Forward Jerekius Davis commits to the Ragin’ Cajuns men’s basketball team _lowres

Advocate file photo by BRAD BOWIE Louisiana-Lafayette men's basketball coach Bob Marlin

LAFAYETTE — There’s a set speed limit in Monroe that Louisiana-Lafayette is hoping to break in its Sun Belt Conference opener against ULM, but coach Bob Marlin knows it’s not as simple as mashing down on the accelerator.

“It’s always easier to slow it down than to speed it up,” Marlin said.

With that understood, Marlin isn’t expecting his team to reach its 96 points per game scoring average Thursday night. He’s hopeful his team is able to reach 80, but he even concedes that goal may not be realistic.

The Cajuns and Warhawks are stylistic contrasts on the basketball court. According to, the Cajuns rank 16th out of 351 Division I basketball teams in adjusted tempo (possessions per 40 minutes) with 75.3. ULM ranks near the bottom of that list with 66.9.

“This one’s going to be dialed down,” Marlin said. “We met this morning as a staff and I asked (assistant coach) Kevin Johnson, who’s got the scout, ‘What’s the magic number, 75?’ And he said, ‘I think that’s it to a T.’

“It’s not quite 96, or whatever we’re averaging, but we’re going to have to score enough to win and we’ve got to defend those guys.”

With ULM dictating the pace of the game, a couple key factors take on added importance.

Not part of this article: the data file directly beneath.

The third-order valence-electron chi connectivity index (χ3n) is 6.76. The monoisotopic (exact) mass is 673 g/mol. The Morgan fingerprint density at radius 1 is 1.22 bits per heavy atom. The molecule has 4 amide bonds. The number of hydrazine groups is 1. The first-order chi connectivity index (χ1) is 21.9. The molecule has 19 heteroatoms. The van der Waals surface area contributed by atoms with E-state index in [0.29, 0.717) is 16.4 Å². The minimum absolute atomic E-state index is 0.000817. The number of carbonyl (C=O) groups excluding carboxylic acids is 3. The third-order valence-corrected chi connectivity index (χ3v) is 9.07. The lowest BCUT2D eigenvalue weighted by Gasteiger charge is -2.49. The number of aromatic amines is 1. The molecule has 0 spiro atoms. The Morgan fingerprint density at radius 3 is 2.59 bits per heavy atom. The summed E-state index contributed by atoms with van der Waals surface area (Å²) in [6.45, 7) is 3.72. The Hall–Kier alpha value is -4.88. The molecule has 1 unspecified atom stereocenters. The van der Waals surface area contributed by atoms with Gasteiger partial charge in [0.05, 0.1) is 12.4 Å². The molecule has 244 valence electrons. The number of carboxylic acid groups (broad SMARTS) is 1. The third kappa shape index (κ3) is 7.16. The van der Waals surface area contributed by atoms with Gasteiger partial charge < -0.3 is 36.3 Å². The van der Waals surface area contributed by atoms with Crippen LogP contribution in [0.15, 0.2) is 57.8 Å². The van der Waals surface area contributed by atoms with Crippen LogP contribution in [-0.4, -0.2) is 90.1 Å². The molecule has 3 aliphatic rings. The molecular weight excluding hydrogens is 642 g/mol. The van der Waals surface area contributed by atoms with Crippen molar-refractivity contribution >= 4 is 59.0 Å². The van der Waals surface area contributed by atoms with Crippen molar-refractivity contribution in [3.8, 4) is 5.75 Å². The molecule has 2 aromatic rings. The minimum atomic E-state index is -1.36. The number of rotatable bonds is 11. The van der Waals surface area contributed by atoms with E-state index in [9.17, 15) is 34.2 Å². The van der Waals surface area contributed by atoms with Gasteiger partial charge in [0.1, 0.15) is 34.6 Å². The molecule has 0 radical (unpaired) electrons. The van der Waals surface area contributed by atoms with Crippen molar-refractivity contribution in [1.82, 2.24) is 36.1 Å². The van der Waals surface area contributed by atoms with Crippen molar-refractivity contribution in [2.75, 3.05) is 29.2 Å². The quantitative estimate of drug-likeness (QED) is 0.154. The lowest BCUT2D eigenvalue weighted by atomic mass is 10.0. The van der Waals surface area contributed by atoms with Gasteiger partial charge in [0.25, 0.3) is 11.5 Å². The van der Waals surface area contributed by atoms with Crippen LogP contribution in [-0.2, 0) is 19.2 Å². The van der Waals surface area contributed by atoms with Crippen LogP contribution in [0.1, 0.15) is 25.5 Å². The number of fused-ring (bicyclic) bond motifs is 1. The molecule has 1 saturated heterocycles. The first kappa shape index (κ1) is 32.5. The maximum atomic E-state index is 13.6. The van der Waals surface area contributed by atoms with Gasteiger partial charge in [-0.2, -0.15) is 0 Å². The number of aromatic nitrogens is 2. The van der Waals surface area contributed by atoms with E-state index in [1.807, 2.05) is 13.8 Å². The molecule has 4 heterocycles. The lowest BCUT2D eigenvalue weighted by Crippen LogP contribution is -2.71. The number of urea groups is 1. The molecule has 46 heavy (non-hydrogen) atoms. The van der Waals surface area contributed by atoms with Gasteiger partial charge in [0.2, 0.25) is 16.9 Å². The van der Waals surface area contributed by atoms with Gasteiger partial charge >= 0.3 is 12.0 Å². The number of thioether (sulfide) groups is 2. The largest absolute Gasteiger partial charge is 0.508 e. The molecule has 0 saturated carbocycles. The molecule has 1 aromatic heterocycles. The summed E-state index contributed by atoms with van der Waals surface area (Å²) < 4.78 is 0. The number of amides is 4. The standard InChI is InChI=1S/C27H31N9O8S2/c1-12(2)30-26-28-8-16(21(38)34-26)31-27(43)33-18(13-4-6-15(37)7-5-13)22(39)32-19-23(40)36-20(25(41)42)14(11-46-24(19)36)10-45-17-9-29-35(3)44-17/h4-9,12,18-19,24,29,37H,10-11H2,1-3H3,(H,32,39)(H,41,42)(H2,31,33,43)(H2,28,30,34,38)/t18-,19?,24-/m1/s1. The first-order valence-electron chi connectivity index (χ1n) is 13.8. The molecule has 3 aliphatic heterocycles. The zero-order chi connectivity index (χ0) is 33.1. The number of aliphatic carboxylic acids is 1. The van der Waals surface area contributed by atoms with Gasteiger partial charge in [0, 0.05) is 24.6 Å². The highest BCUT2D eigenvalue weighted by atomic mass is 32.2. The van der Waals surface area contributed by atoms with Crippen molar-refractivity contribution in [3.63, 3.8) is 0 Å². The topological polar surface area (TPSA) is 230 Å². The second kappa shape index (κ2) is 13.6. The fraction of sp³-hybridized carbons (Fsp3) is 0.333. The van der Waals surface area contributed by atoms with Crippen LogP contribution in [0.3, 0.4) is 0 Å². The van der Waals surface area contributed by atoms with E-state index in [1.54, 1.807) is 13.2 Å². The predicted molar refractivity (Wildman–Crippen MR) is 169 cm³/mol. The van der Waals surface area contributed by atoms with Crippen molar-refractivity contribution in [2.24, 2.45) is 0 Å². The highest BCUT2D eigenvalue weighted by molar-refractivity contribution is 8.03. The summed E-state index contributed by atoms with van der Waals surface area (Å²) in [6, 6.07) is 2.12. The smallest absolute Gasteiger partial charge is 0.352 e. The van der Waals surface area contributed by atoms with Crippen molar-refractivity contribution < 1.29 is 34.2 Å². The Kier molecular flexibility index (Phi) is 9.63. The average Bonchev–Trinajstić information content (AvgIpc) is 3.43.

Offensively, each possession carries a bit more significance than it does when the Cajuns operate at their normal frenetic pace. Turnovers and poor shot selection play a larger role when the team doesn’t touch the ball as often.

Through four games this season, the Cajuns are averaging 13.5 turnovers per game, a better rate than they averaged last season, but Marlin still wants to see improvement.

“(Monday), our thought for the day was to take care of the ball on offense,” Marlin said. “We had a couple bad turnovers against Loyola that I wasn’t really pleased with. We have to be strong with the basketball and we have to make each possession count.”

The defensive effort also takes on added importance in a game where it figures to be difficult to score points in bunches. And if the Cajuns are able to increase the pace of the game at all, it’ll likely happen through forced turnovers on the defensive end.

“It all starts with our defense,” Marlin said. “If we can get some stops, we’ll get some easy baskets.”

The Cajuns don’t have to go far back in time to see how difficult it is to push the pace against ULM. In two games against the Warhawks last season, the Cajuns scored just 55 both times, accounting for two of their three lowest-scoring outputs in conference play.

Those two games, both of which ended in Cajuns losses, played a big part in the conference standings at the end of the season. The Cajuns finished in fourth place, one game behind ULM and two games out of the conference title race.

With both the Cajuns and the Warhawks figuring to vie for the regular-season title again this year, the first league game in SBC play could loom large at the end of the season. Even if the pace doesn’t suit them, the Cajuns know they must find a way to make it work.

“They know exactly what we have to do,” Marlin said. “The guys are anxious to play. They know it’s a conference game, they know it’s a rival game and it’s the first game of our conference season.

“We only go to Monroe one time, so we need to make sure that we give our best effort and see what we can score.”